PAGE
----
- CNBC's Jim Cramer likened Spotify to Netflix.
- "I think Spotify's doing the same thing, and now that the market's finally bought into their podcasting strategy — which is a great one — what matters here is subscriber growth," the "Mad Money" host said about the company's investment moves.
- "As long as Spotify can keep hitting these numbers, I think it's got a lot more upside," he said.
Netflix's pivot toward original content in 2011, Cramer said, was a catalyst behind the stock's run as the best performing company on Wall Street last decade when it offered investors a more than 4,000% return. Spotify's shift to podcasts since coming public in 2018 is setting up the company for similar growth and dominance in the audio space, he said.
"I think Spotify's doing the same thing, and now that the market's finally bought into their podcasting strategy — which is a great one — what matters here is subscriber growth," the "Mad Money" host said.
When the coronavirus pandemic first rattled markets, Spotify shares sold off almost 24% from its February highs to March lows. Since bottoming under $118, the stock has more than doubled in value, helped by a strong quarterly report in April.
Shares rose 2% in Monday's session closing at $236.06.
"Better-than-expected sales, better-than-expected earnings, premium subscribers and monthly average users going way up," Cramer highlighted in Spotify's latest quarterly report. "While management's forecast for the second quarter was a little light, they lowered their full-year revenue guidance, they were clearly doing a great job of coping with the pandemic."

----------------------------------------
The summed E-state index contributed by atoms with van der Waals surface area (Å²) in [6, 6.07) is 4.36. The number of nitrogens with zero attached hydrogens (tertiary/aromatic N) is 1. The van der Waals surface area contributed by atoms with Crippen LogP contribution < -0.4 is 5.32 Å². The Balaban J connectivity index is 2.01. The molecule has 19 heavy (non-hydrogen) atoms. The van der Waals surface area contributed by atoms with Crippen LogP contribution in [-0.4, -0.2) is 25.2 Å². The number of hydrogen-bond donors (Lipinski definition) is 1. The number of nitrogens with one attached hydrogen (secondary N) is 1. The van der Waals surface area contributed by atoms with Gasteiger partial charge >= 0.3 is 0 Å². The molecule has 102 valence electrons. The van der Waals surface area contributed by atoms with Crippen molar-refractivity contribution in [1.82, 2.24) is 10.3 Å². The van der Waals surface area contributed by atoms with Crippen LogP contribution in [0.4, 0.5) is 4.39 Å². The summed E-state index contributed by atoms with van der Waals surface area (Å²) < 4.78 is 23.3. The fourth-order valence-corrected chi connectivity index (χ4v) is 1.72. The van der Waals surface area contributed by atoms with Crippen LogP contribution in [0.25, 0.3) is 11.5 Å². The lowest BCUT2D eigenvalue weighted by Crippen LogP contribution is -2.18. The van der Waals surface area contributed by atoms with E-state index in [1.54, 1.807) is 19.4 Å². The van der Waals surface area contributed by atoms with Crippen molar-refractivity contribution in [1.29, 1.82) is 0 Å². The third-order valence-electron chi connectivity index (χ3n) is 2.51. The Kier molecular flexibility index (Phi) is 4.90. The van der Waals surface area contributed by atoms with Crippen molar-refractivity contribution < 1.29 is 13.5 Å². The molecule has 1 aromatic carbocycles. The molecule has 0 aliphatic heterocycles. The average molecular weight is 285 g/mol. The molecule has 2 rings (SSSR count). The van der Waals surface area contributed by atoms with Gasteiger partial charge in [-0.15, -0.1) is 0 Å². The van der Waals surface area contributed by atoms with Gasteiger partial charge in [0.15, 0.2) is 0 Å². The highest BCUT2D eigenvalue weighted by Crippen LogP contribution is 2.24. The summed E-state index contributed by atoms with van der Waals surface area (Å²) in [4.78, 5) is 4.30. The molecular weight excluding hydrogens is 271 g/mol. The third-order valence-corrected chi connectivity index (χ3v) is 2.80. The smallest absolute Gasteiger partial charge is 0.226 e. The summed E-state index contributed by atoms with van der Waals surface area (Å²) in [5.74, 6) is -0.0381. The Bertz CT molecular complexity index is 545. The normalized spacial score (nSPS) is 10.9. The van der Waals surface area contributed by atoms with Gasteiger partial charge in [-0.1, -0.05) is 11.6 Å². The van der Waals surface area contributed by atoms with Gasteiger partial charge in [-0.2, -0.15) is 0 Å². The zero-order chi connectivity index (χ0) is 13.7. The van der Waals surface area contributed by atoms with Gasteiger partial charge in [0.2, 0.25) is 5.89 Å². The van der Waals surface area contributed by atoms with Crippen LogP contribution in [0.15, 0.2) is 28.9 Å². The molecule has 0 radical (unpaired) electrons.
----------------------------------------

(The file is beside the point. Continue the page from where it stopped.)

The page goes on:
Spotify, which offers both free ad-based and premium services to users, grew its premium subscriber base in the first quarter by 31% to 130 million paying customers. The company also boosted its value through signing program deals with Joe Rogan, one of the leading podcasters today, Kim Kardashian and Warner Bros since the quarterly report.
That follows Spotify's estimated $196 million acquisition of sports and entertainment news company The Ringer in February and more than $390 million worth of content acquisitions in 2019.
Spotify shares spent much of 2019 in consolidation, peaking multiple times in the $150s.
"As long as Spotify can keep hitting these numbers, I think it's got a lot more upside," Cramer said. "That said, if you got that huge gain" and "want to take something off the table, no one ever got hurt taking a profit, but let the rest run."